MONDAY, MARCH 7, 2022
But first, what Mister Trump said: We humans tend to believe the things we're told by the sources we've come to trust.
This may not always produce good results.
For example, consider this news report in the Washington Post, "Ukrainians Find That Relatives in Russia Don’t Believe It’s a War."
Or for an example closer to home, consider what Mister Trump said.
We refer to something Mister Trump said ten days ago in an endless, generally ridiculous speech to the CPAC convention.
The rambling, generally ridiculous speech was delivered on Friday, February 26. Much of the address was the same old mess—but along the way, in two separate passages, Mister Trump also said this:
TRUMP (2/26/22): The Russian attack on Ukraine is appalling. It is an outrage and an atrocity that should never have been allowed to occur...We are praying for the brave people of Ukraine, God bless them all.
Thank you. They are indeed brave. As everyone understands, this horrific disaster would never have happened if our election was not rigged and if I was the president.
The problem is not that Putin is smart—which, of course he's smart. But the real problem is that our leaders are dumb. Dumb. So dumb.
They so far allowed him to get away with this travesty and assault on humanity. That's what it is. This is an assault on humanity. So sad. Putin is playing Biden like a drum...
In a remarkable flip from what had appeared to be his position, the former president described the attack on Ukraine as an outrage. He described it as an atrocity and as an assault on humanity. For the C-Span tape, click here.
This assessment was joined to the usual lunatic claims about the rigging and theft of the last election, along with an array of other ridiculous claims. But Trump's assessment of Russia's attack represented a basic change in the positioning of the former president—and perhaps in the basic positioning of the wider pro-Trump world.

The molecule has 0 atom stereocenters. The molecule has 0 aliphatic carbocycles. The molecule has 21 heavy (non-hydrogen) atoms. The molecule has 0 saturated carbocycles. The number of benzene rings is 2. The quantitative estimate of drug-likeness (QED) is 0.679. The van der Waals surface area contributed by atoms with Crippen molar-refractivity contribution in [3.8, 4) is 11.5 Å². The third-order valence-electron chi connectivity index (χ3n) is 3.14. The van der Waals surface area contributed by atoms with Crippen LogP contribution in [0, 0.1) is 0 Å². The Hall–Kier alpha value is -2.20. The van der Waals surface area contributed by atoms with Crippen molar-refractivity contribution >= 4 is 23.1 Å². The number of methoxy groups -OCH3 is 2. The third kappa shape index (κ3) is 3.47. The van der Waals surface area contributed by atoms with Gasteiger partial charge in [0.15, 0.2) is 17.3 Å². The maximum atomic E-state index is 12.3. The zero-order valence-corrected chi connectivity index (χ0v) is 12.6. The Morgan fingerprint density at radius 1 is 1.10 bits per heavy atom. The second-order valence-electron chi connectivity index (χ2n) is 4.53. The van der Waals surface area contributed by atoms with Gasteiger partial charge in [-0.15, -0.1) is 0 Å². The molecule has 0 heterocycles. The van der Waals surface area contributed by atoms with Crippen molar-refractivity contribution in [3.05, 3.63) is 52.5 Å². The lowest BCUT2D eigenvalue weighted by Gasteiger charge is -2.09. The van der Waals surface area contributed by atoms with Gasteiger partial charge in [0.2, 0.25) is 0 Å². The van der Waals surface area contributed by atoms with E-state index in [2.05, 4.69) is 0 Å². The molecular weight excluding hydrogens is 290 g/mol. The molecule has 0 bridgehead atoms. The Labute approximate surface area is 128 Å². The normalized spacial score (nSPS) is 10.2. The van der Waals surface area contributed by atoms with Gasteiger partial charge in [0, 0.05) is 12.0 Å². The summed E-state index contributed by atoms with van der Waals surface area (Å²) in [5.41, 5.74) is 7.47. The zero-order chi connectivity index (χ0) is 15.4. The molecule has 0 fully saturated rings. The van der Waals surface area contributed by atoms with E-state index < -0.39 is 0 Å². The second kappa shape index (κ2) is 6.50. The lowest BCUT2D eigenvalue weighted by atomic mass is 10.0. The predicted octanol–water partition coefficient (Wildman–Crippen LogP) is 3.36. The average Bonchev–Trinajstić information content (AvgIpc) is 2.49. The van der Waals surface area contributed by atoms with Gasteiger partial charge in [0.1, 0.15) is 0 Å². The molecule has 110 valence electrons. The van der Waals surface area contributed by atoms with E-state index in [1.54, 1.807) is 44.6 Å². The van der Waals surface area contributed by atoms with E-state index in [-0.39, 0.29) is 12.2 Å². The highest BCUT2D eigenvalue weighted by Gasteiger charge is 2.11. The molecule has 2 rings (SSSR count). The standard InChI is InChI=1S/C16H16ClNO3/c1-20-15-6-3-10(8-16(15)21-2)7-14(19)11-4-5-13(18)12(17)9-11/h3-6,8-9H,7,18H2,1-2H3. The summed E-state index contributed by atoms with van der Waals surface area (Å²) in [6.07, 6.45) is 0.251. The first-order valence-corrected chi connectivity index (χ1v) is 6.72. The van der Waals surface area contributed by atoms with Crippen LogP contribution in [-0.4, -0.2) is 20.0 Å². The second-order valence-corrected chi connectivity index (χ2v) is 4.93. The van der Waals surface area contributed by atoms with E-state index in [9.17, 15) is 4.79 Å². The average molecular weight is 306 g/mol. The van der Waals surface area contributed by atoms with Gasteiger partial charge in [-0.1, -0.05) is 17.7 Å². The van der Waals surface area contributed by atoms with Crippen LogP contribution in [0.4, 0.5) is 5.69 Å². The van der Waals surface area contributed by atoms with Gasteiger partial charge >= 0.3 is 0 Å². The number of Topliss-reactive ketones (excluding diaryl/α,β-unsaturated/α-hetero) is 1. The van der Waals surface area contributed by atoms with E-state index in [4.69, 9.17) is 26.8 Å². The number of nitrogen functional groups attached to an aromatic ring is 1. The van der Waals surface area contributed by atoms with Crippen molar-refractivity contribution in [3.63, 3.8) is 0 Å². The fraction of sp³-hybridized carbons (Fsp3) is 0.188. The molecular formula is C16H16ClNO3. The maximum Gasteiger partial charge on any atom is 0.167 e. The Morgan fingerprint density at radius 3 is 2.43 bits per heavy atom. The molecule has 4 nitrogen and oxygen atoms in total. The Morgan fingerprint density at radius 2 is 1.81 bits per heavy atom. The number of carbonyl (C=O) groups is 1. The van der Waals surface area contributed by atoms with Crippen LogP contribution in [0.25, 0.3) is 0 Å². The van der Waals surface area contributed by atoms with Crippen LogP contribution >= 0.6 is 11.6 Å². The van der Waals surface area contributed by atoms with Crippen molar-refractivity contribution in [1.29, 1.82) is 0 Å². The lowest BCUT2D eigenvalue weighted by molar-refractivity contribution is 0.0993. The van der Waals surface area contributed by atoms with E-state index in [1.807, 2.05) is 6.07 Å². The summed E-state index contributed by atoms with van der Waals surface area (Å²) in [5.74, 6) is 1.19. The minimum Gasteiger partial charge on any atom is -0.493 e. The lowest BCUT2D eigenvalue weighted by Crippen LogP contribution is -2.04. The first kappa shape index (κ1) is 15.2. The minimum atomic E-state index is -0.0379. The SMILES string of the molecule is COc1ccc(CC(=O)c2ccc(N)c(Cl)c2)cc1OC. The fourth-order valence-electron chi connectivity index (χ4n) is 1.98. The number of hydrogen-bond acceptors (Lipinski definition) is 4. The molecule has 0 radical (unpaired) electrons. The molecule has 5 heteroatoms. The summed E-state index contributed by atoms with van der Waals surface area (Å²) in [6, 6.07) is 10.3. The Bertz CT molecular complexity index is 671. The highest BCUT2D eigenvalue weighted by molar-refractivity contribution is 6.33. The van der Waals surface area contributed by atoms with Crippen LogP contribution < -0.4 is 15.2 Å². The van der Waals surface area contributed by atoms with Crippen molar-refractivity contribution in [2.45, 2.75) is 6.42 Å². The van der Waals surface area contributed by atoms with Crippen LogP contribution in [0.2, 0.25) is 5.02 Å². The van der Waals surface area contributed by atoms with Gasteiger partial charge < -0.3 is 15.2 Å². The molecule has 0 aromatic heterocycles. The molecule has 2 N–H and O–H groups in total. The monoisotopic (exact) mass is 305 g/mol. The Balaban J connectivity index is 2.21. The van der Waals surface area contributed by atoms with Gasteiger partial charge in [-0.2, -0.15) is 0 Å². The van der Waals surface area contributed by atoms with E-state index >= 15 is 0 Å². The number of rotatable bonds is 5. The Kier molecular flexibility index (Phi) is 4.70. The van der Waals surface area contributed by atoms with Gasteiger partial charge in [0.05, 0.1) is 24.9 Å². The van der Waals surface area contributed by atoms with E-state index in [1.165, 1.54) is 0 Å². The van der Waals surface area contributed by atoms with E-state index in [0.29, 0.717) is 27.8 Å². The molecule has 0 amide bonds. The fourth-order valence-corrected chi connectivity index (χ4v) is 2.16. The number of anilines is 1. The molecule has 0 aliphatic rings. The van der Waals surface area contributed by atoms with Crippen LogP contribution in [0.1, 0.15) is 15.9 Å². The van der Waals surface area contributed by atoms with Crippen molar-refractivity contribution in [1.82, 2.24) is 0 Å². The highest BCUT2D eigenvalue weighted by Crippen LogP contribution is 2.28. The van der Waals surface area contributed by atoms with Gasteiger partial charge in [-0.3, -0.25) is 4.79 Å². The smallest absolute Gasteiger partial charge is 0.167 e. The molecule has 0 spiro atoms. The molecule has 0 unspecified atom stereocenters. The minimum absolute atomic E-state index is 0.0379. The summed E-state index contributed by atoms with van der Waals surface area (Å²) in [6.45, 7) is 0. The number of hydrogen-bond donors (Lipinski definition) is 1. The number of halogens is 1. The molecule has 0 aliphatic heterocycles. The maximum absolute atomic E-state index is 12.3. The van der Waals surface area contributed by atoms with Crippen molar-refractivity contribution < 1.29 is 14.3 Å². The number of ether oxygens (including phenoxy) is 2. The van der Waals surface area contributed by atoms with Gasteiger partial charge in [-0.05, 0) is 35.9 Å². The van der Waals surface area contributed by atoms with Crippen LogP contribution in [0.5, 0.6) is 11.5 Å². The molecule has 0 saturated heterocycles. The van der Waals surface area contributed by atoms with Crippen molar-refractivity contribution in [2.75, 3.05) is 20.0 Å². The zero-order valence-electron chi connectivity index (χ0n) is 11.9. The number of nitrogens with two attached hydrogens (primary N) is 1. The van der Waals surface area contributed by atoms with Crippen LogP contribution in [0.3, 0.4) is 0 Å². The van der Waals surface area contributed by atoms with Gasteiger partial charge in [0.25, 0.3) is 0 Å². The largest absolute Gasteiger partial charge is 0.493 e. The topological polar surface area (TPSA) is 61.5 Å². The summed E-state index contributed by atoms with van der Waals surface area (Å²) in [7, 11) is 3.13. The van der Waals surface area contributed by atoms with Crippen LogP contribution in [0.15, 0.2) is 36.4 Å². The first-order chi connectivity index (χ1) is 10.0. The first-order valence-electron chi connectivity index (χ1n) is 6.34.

The former president's statements struck us as highly newsworthy. But by our lights, Trump's remarks were followed by something even more remarkable:
We refer to the way the news orgs we liberals trust failed to report this change in the weather—the way they tended to obscure or disappear these new, anti-Putin remarks.
As a general matter, our news orgs stressed their horror at the way Mister Trump had once again said that "of course" Mister Putin was smart. They disappeared the former president's new, explicit claim that Putin's attack on Ukraine was in fact an assault on humanity—an atrocity.
To our eye and ear, it seemed to us that these favored news orgs were helping us enjoy our continued loathing of this ridiculous former president. In line with that service, it seemed to us that they were obscuring the fact that Mister Trump had stated a view with which we ourselves would agree.
Almost surely, your lizard brain won't let you believe that the news orgs we trust would ever behave in any such manner. For that reason, we won't waste our time showing you the way the Washington Post and (especially) the New York Times brushed past these new remarks in their reporting of Trump's CPAC address.
That said, it seemed to us that this conduct continued in Saturday's report in the Washington Post. Headline included, the report began as shown:
Pence says there’s no room in the GOP for ‘apologists for Putin’ in veiled swipe at Trump
Former vice president Mike Pence on Friday night said there is no room in the Republican Party for “apologists for Putin” in an apparent swipe at former president Donald Trump.
In a speech to GOP donors in New Orleans, Pence referenced the Russian invasion of Ukraine. As the United States and international community have responded with wide-ranging, extensive sanctions against Russia, Pence said now was not the time for conservatives to voice their support of Russian President Vladimir Putin.